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The behavioral audiogram of whitetail deer (Odocoileus virginianus)

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The behavioral audiograms of two female white-tailed deer (Odocoileus virginianus) were determined using a conditioned-suppression avoidance procedure. At a level of 60 dB sound pressure level, their hearing range extends from 115 Hz to 54 kHz with a best sensitivity of -3 dB at 8 kHz; increasing the intensity of the sound extends their hearing range from 32 Hz (at 96.5 dB) to 64 kHz (at 93 dB). Compared with humans, white-tailed deer have better high-frequency but poorer low-frequency hearing. (C) 2010 Acoustical Society of America
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The behavioral audiogram of whitetail deer
(Odocoileus virginianus)
Henry Heffner, Jr. and Henry E. Heffnera)
Whitetail Deer Research LLC, P.O. Box 412, Swanton, Ohio 43558
hheff@adelphia.net, heff270@yahoo.com
Abstract: The behavioral audiograms of two female white-tailed deer
(Odocoileus virginianus) were determined using a conditioned-suppression
avoidance procedure. At a level of 60 dB sound pressure level, their hearing
range extends from 115 Hz to 54 kHz with a best sensitivity of −3 dB at
8 kHz; increasing the intensity of the sound extends their hearing range from
32 Hz (at 96.5 dB) to 64 kHz (at 93 dB). Compared with humans, white-tailed
deer have better high-frequency but poorer low-frequency hearing.
© 2010 Acoustical Society of America
PACS numbers: 43.80.Lb, 43.66.Gf, 43.66.Cb [CM]
Date Received: November 10, 2009 Date Accepted: December 10, 2009
1. Introduction
White-tailed deer have perhaps the largest economic impact of any wild animal in North
America. On the one hand, billions of dollars are spent each year on equipment and travel
related to deer hunting (e.g., Conover, 1997). On the other hand, deer spread Lyme disease,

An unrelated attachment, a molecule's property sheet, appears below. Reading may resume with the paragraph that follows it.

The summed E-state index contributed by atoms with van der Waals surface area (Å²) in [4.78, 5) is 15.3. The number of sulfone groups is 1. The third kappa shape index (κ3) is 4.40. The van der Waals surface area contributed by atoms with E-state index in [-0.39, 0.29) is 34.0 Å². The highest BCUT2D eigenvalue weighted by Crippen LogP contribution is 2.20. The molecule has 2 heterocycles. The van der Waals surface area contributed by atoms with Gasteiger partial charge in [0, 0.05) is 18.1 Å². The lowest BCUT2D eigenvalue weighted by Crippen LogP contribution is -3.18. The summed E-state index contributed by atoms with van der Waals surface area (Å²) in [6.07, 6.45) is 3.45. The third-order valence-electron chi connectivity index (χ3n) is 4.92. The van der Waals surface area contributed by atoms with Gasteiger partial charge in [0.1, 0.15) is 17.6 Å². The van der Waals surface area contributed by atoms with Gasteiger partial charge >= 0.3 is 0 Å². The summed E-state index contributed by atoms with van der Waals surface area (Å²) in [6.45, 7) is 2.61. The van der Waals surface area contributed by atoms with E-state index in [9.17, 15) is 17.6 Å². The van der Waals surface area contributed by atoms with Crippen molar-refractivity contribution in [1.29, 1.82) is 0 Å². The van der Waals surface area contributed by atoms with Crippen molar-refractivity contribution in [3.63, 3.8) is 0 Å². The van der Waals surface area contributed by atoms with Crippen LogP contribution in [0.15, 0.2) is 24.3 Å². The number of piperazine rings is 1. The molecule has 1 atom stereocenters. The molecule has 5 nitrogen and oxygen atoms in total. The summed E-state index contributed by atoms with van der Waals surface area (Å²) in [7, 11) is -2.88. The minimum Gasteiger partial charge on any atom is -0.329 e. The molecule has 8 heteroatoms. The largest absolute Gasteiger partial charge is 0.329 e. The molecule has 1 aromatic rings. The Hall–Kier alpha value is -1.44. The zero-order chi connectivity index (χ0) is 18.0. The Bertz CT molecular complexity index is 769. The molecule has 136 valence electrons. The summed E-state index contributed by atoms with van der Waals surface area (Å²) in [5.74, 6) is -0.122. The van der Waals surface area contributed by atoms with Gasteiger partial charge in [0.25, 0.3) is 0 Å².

causing millions of dollars of damage to both the agriculture and timber industries, and over a
billion dollars of damage to vehicles that collide with them each year (Conover, 1997;Schwabe
and Schuhmann, 2002). Indeed, more than 100 people are killed each year in deer-vehicle col-
lisions, with many more seriously injured, making deer the most deadly wild animals in North
America (Bailey, 2001). As a result, there is much interest in the behavior of white-tailed deer,
particularly in their sensory abilities (e.g., Gerlach et al., 1994).
Because deer are naturally afraid of humans and do not readily tolerate our presence, it
is difficult to conduct behavioral tests on them. As a result, the only measure of their hearing
currently available is their auditory brainstem response (D’Angelo et al., 2007). This measure-
ment indicates that the hearing range of deer extends from 250 Hz to 30 kHz, with a best sen-
sitivity of only 42 dB at 4 and 8 kHz. However, the auditory brainstem response does not give an
accurate measure of an animal’s absolute sensitivity nor does it necessarily indicate the relative sen-
sitivity of an animal to different frequencies (Heffner and Heffner, 2003). Such information can only
be obtained from a behavioral audiogram.
We present here the absolute pure-tone thresholds obtained for two domestically raised
whitetail deer using standard animal psychophysical procedures. These results will be of inter-
est to those who wish to attract, repel, or conceal their presence from deer.
2. Method
The animals used in this experiment were two whitetail does (Odocoileus virginianus)
12 years of age that had been born and raised domestically. The animals were weighed daily dur-
ing testing to help monitor their health.
The deer were tested using a conditioned-suppression avoidance procedure in which a
thirsty animal was trained to maintain mouth contact with a small stainless steel water bowl in
order to receive a steady trickle of water. The bowl, which was mounted on a post 0.5 m above
the floor, was carefully positioned so that the animals made little or no drinking noise. Pure tones
were then presented at random intervals followed by a mild electric shock delivered between the
aAuthor to whom correspondence should be addressed.
H. Heffner, Jr. and H. E. Heffner: JASA Express Letters DOI: 10.1121/1.3284546Published Online 11 February 2010
J. Acoust. Soc. Am. 127 3, March 2010 © 2010 Acoustical Society of America EL111
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bowl and the floor. An animal avoided the shock by breaking contact with the bowl whenever it heard